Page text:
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Should Homeless Programs Serve People Who Abuse Alcohol or Drugs?
April 8, 2014
For many years there has been debate in the homeless assistance field about whether homeless assistance programs should serve homeless people who are engaging in substance abuse. Many programs in the past were predicated on the idea that, for someone to be stably housed, the person must be sober. So programs made sobriety a requirement. Many programs across the country still operate on this model.
However, in recent years, with the growing acceptance of Housing First, more and more programs are moving to a model that incorporates harm reduction, serving the client while also reducing the negative consequences of the client’s substance abuse. You’ve probably already heard one of the most popular forms of harm reduction: needle exchanges.
The idea is that someone who is experiencing homelessness is more likely to receive and respond to drug treatment when he or she is housed, than when he or she is homeless. In harm reduction housing programs, participants are not required to be sober to get housing; substance abuse doesn’t threaten housing; and individualized services specific to a person’s stage of recovery are available.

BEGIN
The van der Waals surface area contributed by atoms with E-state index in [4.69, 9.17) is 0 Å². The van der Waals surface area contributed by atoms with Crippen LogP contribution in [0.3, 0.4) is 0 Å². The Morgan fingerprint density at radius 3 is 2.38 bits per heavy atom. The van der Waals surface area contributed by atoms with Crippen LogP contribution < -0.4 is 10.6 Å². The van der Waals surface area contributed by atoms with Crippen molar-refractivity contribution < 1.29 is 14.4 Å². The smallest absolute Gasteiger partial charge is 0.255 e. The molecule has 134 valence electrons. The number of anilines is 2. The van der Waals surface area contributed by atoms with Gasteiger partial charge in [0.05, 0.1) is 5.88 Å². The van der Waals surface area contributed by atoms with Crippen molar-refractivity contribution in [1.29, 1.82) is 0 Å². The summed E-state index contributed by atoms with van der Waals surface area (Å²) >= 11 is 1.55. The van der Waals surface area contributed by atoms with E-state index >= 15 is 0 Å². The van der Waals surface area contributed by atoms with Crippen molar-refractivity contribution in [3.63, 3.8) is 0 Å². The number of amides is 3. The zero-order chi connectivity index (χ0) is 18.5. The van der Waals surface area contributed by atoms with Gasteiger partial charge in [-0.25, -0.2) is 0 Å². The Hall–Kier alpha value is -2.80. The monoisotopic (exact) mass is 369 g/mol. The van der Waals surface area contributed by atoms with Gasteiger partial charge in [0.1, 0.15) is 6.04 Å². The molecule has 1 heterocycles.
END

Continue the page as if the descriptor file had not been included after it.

Harm reduction has benefits for both providers and people experiencing homelessness. According to a recent study, “Provider Views of Harm Reduction Versus Abstinence Policies Within Homeless Services for Dually Diagnosed Adults,” providers identified several benefits of harm reduction:
- Liberation—providers felt the harm reduction approach allowed them to work “freely” with their clients.
- R-E-S-P-E-C-T. Plain and simple, the harm reduction approach allowed providers to treat clients with respect and to acknowledge the challenges of substance abuse stigma.
- Honesty and service engagement—consumers were more honest about their substance use while continuing to engage in service.
- Less stress! Who doesn’t want a little less stress? Harm reduction program providers had more honest relationships and felt their jobs were less stressful because of it.
Although few, providers have identified some challenges with using harm reduction. It sometimes means helping people make tough decisions. Individualized services sometimes mean that harm reduction program policies may be more unclear than policies for programs that require treatment or sobriety first. Despite these challenges, providers believed harm reduction was more effective than its alternative.